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Canada Prizes 2015: Treaties with native peoples ‘our Magna Carta,’ says professor

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Wednesday, April 22, 2015

Daniel Drolet

Michael Asch says the real defining moment in Canadian history was not Confederation, but the day the first treaty was signed between European settlers and the country’s Indigenous peoples.

And he is inviting Canadians to rethink the way we look at the country’s past by paying more attention to the treaties that are at the base of the coexistence between this country’s Indigenous and non-Indigenous peoples.

Asch, an anthropologist, has won the 2015 Canada Prize in the Social Sciences for his book On Being Here to Stay: Treaties and Aboriginal Rights in Canada. The prize is awarded by the Federation for the Humanities and Social Sciences.

The book examines the basis on which Indigenous and non-Indigenous people coexist in Canada, on the premise that we are all ‘here to stay.’

Asch says European settlers arriving in what is now Canada could have looked at the land from one of two very different perspectives. Either they could have seen it as an empty place, a blank canvas on which to build a new world, or as a land already occupied by people – in which case they needed to figure out a reasonable way for everyone to live together.

“We’ve told the story of Canada is if it were an empty land,” he says, adding that Canadian history pays more attention to our relations with Britain and France than it does to our relationship with this country’s first peoples.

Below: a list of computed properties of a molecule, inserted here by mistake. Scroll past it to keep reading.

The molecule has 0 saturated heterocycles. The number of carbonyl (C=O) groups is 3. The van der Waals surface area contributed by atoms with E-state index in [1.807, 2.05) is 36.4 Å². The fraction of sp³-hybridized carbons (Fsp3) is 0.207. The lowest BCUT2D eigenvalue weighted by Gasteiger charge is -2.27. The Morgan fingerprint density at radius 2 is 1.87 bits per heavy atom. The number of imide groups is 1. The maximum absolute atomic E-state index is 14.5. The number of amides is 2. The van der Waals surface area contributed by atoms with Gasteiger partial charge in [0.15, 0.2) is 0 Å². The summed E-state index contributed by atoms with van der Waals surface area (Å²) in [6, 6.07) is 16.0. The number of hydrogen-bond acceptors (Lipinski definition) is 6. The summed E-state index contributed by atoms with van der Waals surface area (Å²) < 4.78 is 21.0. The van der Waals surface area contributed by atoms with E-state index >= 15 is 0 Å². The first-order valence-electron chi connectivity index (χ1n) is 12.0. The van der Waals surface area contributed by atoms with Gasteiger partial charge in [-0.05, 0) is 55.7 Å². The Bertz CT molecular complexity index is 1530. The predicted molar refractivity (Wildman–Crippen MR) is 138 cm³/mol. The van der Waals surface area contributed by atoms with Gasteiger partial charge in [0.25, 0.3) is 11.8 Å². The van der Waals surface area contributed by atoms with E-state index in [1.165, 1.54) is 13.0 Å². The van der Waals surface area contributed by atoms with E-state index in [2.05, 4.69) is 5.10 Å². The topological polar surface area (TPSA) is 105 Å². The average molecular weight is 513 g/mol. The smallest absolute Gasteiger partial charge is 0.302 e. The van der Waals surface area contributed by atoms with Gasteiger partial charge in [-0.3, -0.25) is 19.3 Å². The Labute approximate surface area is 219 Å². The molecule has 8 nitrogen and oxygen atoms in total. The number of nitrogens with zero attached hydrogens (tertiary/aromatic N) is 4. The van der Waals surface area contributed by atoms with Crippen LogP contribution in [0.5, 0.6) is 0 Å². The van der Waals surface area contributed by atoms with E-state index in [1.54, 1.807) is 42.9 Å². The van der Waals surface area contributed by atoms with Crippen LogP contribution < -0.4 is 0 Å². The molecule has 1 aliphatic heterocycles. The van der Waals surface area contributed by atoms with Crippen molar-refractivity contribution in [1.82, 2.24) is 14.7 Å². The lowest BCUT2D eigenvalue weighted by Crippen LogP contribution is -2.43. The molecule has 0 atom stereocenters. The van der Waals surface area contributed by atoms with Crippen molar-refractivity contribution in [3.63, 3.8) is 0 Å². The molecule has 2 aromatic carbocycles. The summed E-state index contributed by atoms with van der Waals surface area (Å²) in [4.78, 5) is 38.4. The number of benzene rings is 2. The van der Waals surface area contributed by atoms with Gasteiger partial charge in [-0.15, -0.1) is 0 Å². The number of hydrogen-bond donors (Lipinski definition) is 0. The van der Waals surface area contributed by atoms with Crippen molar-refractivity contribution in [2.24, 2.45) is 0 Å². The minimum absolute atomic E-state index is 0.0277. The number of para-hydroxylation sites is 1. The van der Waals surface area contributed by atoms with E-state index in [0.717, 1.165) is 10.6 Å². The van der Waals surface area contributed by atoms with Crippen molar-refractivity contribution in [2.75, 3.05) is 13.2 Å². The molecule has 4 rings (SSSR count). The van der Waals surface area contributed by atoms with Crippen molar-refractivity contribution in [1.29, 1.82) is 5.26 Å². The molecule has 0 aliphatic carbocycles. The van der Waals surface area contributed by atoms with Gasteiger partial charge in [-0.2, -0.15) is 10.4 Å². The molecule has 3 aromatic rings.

“I’m calling for us to reimagine the history of this country,” he says. “We’re here to stay. We have to figure out an honourable way to do it. Because if we don’t have the permission (of the Indigenous people), then we ought to be thinking that we are not here legitimately.”

Asch, whose interest and involvement in the relationship between Indigenous and non-Indigenous Canadians spans several decades, says Canada’s native peoples take the treaties seriously. But he says the rest of the country does not, adding that for the most part the treaties have not been respected.

“That’s a serious issue,” he says.

Asch takes an optimistic approach and says there are two things we can do to correct the situation.

In the short term, “we can start implementing the treaties in the spirit in which they were made,” he says. After all, he notes, they are the legal basis for the presence of non-Indigenous peoples in this country.

“If we don’t have their permission, then we are not here legitimately,” he says. “For the most part the First Nations have understood that and have been willing to make treaties with us.”

The second thing Canadians can do is to refocus our history books and the way history is taught.

“We haven’t spent a lot of time seriously considering what it means to be here to stay,” he says. “We can start changing the way in which we look at our history so that we understand the importance of the treaties in legitimizing our presence here. Without legitimate access to the land, we can’t build a country.”

The treaties, he says, should be Canada’s Magna Carta, the basis of our law.

In fact, Asch invites Canadians to read the treaties for themselves.

“Go beyond the text and find out everything you can about them,” he urges, “including what the Aboriginal peoples say they like about them.”

Michael Asch, an anthropologist, is a professor at the University of Victoria and a professor emeritus at the University of Alberta. He is the author of On Being Here to Stay: Treaties and Aboriginal Rights in Canada published by the University of Toronto Press.

Image: University of Toronto Press

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Canada PrizesAward to Scholarly Publications Program